This article looks at the principles relating to dismissal for redundancy in the Philippines and provides an explanation of what is needed to substantiate a dismissal for redundancy and to ensure the redundancy process is valid.
Philippines labour law recognises that an employer may unilaterally terminate employment for certain ‘authorised causes’, one of which is redundancy.
A redundancy will exist where the services of an employee are in excess of what is reasonably required by the enterprise ie. a position is redundant where it is superfluous to the business. This may be for any number of reasons, for example, previous over-hiring or a decreased volume of business. It may also result from a restructuring, reorganization or outsourcing of work.
An employer’s decision of whether an employee's services continue to be necessary is an exercise of business judgment and part of the employer’s management prerogative. Such a decision will not be subject to review provided that it was not made unlawfully, arbitrarily or maliciously.
In addition to establishing the cause of a dismissal was redundancy, for the dismissal to be lawful, an employer must:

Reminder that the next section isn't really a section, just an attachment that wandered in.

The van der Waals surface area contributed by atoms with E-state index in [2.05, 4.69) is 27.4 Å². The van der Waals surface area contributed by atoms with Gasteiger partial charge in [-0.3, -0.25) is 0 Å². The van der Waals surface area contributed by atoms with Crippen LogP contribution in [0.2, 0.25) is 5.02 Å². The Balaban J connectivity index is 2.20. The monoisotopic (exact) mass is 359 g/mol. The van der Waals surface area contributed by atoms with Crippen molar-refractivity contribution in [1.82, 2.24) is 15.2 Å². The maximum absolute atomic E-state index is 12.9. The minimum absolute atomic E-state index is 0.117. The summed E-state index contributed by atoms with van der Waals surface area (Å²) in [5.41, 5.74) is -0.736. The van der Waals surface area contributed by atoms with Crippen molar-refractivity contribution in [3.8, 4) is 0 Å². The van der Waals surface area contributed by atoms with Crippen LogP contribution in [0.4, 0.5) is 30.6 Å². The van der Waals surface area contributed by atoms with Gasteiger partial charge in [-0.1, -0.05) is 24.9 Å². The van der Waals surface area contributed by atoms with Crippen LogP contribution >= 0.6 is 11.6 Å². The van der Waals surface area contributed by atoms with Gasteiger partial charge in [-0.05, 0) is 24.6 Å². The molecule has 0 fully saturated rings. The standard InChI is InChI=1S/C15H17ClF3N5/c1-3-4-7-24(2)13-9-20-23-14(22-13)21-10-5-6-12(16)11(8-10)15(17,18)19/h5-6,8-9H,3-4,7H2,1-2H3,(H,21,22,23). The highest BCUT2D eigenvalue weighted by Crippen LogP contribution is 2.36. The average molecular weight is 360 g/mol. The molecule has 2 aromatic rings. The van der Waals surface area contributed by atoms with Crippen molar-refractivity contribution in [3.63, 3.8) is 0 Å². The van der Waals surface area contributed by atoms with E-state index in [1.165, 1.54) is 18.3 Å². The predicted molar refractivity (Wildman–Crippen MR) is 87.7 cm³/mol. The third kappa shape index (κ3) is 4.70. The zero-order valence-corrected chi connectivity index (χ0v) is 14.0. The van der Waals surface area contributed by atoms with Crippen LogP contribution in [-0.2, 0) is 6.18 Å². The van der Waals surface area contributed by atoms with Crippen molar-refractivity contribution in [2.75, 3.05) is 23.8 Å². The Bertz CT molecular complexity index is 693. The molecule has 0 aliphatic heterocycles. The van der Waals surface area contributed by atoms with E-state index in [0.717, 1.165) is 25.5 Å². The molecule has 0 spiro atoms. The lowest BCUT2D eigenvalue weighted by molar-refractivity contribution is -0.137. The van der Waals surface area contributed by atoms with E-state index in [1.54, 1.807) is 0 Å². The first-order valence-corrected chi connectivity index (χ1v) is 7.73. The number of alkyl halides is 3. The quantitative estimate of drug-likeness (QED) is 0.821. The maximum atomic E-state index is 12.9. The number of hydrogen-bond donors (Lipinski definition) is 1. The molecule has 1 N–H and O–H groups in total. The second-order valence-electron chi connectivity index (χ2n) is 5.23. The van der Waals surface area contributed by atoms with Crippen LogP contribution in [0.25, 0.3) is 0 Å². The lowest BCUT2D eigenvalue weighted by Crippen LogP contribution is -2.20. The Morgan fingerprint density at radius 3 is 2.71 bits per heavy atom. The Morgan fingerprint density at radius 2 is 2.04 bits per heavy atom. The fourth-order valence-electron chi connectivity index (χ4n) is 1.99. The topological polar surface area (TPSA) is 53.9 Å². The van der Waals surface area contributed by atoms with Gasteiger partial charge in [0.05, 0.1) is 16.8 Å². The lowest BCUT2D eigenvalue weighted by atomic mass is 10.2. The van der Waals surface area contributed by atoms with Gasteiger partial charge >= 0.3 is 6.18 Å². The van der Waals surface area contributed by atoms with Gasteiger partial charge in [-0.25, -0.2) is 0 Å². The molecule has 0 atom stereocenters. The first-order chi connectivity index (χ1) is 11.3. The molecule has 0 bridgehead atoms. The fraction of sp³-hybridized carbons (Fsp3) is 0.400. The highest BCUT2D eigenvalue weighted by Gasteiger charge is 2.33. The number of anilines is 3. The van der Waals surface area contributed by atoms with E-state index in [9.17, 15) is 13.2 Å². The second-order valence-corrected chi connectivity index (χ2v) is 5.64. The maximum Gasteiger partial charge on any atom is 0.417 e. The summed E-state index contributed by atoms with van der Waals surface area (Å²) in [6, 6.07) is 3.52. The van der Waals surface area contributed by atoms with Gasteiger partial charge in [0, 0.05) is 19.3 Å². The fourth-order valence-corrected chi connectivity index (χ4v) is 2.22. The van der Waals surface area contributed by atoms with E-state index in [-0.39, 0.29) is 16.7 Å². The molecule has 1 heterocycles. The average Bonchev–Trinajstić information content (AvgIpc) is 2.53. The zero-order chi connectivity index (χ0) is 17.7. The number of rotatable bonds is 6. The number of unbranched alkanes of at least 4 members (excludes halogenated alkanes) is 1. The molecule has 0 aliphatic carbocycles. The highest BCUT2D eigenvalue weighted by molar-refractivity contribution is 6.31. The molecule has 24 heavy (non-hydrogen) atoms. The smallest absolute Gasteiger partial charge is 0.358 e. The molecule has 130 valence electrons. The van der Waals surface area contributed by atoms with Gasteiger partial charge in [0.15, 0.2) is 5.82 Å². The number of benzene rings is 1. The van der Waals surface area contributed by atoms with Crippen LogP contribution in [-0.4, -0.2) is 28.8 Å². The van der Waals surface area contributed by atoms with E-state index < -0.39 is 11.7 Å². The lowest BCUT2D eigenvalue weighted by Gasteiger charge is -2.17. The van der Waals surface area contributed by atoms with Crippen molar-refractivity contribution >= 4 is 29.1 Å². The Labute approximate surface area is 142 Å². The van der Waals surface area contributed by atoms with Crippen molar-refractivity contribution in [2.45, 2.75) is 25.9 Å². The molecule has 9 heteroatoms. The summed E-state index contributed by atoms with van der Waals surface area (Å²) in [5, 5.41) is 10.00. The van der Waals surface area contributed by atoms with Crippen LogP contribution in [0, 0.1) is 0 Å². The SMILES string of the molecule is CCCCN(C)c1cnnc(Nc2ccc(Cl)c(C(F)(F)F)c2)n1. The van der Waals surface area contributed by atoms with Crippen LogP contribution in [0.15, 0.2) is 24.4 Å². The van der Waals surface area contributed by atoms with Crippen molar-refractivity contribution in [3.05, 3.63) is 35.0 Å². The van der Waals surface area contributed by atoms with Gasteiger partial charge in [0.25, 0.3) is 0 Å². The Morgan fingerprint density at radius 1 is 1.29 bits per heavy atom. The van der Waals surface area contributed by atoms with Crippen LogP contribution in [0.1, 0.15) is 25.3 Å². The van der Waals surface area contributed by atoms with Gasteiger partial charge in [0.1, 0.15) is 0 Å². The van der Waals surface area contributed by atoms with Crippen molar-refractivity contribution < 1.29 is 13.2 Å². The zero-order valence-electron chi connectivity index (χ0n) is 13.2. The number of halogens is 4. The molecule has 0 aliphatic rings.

- serve written notice on both the employee and the Department of Labor and Employment at least one month prior to the intended date of termination;
- pay the employee separation pay equivalent to at least one month pay or at least one month pay for every year of service, whichever is higher;
- act in good faith in abolishing the redundant position; and
- apply fair and reasonable criteria in ascertaining what positions are to be declared redundant.
A dismissal is likely to be found to be unlawful if an employer is unable to properly show:
- why it considered the position as superfluous and unnecessary; and
- the process it followed to establish the position was redundant.
To substantiate a redundancy, an employer should be prepared to provide documentary evidence of new staffing patterns, feasibility studies or proposals on the viability of certain positions or relied on affidavits of officers which set out the reasons and necessities for the implementation of the redundancy program.
Although the basic principle of management prerogative in determining staffing needs is widely accepted, this prerogative must be exercised fairly; management prerogative is not absolute and will always be viewed subject to the need to protect employees against “concocted causes to legitimize an otherwise irregular termination of employment” 1.
Deeds of release
Perhaps of significance, employers should be aware that a deed of release or quitclaim will not necessarily bar an employee from demanding benefits to which they are legally entitled. Nor will employees who receive separation pay be barred from contesting the legality of their dismissal.